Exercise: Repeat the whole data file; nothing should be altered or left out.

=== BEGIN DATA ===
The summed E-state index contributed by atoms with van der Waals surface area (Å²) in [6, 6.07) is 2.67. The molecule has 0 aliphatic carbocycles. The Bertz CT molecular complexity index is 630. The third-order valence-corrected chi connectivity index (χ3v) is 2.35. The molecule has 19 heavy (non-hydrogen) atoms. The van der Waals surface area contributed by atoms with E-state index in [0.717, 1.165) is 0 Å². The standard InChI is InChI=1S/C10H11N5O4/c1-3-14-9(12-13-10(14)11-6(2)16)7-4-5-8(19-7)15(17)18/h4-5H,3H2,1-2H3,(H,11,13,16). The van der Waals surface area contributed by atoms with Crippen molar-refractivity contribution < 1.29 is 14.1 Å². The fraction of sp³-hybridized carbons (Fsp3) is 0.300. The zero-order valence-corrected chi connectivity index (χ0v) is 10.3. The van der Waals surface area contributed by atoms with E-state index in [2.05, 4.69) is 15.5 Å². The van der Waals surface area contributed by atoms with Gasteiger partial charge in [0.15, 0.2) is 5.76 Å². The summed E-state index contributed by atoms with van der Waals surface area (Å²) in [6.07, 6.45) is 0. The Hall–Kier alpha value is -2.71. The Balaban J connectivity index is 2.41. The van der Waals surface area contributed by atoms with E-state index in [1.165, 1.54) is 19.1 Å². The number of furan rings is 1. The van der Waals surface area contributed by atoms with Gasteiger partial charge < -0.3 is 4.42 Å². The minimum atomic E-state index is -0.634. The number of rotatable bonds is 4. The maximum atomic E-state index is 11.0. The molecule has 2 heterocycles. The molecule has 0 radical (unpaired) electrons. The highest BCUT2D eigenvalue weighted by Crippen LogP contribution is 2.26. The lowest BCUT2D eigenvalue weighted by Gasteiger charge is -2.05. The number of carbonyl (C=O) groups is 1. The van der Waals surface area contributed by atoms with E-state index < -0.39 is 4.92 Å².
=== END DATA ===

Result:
The summed E-state index contributed by atoms with van der Waals surface area (Å²) in [6, 6.07) is 2.67. The molecule has 0 aliphatic carbocycles. The Bertz CT molecular complexity index is 630. The third-order valence-corrected chi connectivity index (χ3v) is 2.35. The molecule has 19 heavy (non-hydrogen) atoms. The van der Waals surface area contributed by atoms with E-state index in [0.717, 1.165) is 0 Å². The standard InChI is InChI=1S/C10H11N5O4/c1-3-14-9(12-13-10(14)11-6(2)16)7-4-5-8(19-7)15(17)18/h4-5H,3H2,1-2H3,(H,11,13,16). The van der Waals surface area contributed by atoms with Crippen molar-refractivity contribution < 1.29 is 14.1 Å². The fraction of sp³-hybridized carbons (Fsp3) is 0.300. The zero-order valence-corrected chi connectivity index (χ0v) is 10.3. The van der Waals surface area contributed by atoms with E-state index in [2.05, 4.69) is 15.5 Å². The van der Waals surface area contributed by atoms with Gasteiger partial charge in [0.15, 0.2) is 5.76 Å². The summed E-state index contributed by atoms with van der Waals surface area (Å²) in [6.07, 6.45) is 0. The Hall–Kier alpha value is -2.71. The Balaban J connectivity index is 2.41. The van der Waals surface area contributed by atoms with E-state index in [1.165, 1.54) is 19.1 Å². The number of furan rings is 1. The van der Waals surface area contributed by atoms with Gasteiger partial charge < -0.3 is 4.42 Å². The minimum atomic E-state index is -0.634. The number of rotatable bonds is 4. The maximum atomic E-state index is 11.0. The molecule has 2 heterocycles. The molecule has 0 radical (unpaired) electrons. The highest BCUT2D eigenvalue weighted by Crippen LogP contribution is 2.26. The lowest BCUT2D eigenvalue weighted by Gasteiger charge is -2.05. The number of carbonyl (C=O) groups is 1. The van der Waals surface area contributed by atoms with E-state index < -0.39 is 4.92 Å².